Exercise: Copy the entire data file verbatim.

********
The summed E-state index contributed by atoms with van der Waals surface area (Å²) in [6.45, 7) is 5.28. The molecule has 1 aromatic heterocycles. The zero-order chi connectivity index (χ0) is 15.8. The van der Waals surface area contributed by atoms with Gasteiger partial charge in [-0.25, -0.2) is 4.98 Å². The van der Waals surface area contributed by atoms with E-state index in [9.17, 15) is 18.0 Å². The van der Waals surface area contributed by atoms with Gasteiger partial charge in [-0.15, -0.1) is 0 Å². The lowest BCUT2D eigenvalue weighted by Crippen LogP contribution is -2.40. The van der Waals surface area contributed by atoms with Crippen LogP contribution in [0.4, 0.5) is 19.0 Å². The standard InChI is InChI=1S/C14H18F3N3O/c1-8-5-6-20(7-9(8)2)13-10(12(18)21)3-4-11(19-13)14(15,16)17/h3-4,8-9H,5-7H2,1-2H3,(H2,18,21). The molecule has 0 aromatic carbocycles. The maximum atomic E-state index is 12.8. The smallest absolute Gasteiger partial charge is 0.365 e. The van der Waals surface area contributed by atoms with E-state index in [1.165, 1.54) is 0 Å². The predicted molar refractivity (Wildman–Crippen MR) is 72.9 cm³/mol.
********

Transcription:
The summed E-state index contributed by atoms with van der Waals surface area (Å²) in [6.45, 7) is 5.28. The molecule has 1 aromatic heterocycles. The zero-order chi connectivity index (χ0) is 15.8. The van der Waals surface area contributed by atoms with Gasteiger partial charge in [-0.25, -0.2) is 4.98 Å². The van der Waals surface area contributed by atoms with E-state index in [9.17, 15) is 18.0 Å². The van der Waals surface area contributed by atoms with Gasteiger partial charge in [-0.15, -0.1) is 0 Å². The lowest BCUT2D eigenvalue weighted by Crippen LogP contribution is -2.40. The van der Waals surface area contributed by atoms with Crippen LogP contribution in [0.4, 0.5) is 19.0 Å². The standard InChI is InChI=1S/C14H18F3N3O/c1-8-5-6-20(7-9(8)2)13-10(12(18)21)3-4-11(19-13)14(15,16)17/h3-4,8-9H,5-7H2,1-2H3,(H2,18,21). The molecule has 0 aromatic carbocycles. The maximum atomic E-state index is 12.8. The smallest absolute Gasteiger partial charge is 0.365 e. The van der Waals surface area contributed by atoms with E-state index in [1.165, 1.54) is 0 Å². The predicted molar refractivity (Wildman–Crippen MR) is 72.9 cm³/mol.